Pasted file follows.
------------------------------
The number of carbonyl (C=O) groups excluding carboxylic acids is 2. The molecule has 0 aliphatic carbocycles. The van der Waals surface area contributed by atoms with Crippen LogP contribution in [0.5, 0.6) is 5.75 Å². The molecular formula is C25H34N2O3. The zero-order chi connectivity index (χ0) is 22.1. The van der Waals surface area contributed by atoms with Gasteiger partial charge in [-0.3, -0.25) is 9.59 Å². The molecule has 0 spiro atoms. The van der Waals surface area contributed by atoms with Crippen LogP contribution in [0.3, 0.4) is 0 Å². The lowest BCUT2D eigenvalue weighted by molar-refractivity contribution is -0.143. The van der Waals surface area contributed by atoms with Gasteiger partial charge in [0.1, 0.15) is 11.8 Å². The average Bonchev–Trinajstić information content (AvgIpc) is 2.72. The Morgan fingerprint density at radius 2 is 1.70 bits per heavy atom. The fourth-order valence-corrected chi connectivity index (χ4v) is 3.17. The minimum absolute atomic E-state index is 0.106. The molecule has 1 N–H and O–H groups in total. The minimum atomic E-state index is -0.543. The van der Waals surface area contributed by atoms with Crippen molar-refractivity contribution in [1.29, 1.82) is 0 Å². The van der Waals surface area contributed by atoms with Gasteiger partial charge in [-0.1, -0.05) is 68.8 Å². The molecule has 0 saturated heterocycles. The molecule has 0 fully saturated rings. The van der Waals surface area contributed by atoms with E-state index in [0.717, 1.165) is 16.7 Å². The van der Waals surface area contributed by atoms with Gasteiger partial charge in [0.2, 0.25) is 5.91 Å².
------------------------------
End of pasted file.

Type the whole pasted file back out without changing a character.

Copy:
The number of carbonyl (C=O) groups excluding carboxylic acids is 2. The molecule has 0 aliphatic carbocycles. The van der Waals surface area contributed by atoms with Crippen LogP contribution in [0.5, 0.6) is 5.75 Å². The molecular formula is C25H34N2O3. The zero-order chi connectivity index (χ0) is 22.1. The van der Waals surface area contributed by atoms with Gasteiger partial charge in [-0.3, -0.25) is 9.59 Å². The molecule has 0 spiro atoms. The van der Waals surface area contributed by atoms with Crippen LogP contribution in [0.3, 0.4) is 0 Å². The lowest BCUT2D eigenvalue weighted by molar-refractivity contribution is -0.143. The van der Waals surface area contributed by atoms with Gasteiger partial charge in [0.1, 0.15) is 11.8 Å². The average Bonchev–Trinajstić information content (AvgIpc) is 2.72. The Morgan fingerprint density at radius 2 is 1.70 bits per heavy atom. The fourth-order valence-corrected chi connectivity index (χ4v) is 3.17. The minimum absolute atomic E-state index is 0.106. The molecule has 1 N–H and O–H groups in total. The minimum atomic E-state index is -0.543. The van der Waals surface area contributed by atoms with Crippen molar-refractivity contribution in [1.29, 1.82) is 0 Å². The van der Waals surface area contributed by atoms with Gasteiger partial charge in [-0.1, -0.05) is 68.8 Å². The molecule has 0 saturated heterocycles. The molecule has 0 fully saturated rings. The van der Waals surface area contributed by atoms with E-state index in [0.717, 1.165) is 16.7 Å². The van der Waals surface area contributed by atoms with Gasteiger partial charge in [0.2, 0.25) is 5.91 Å².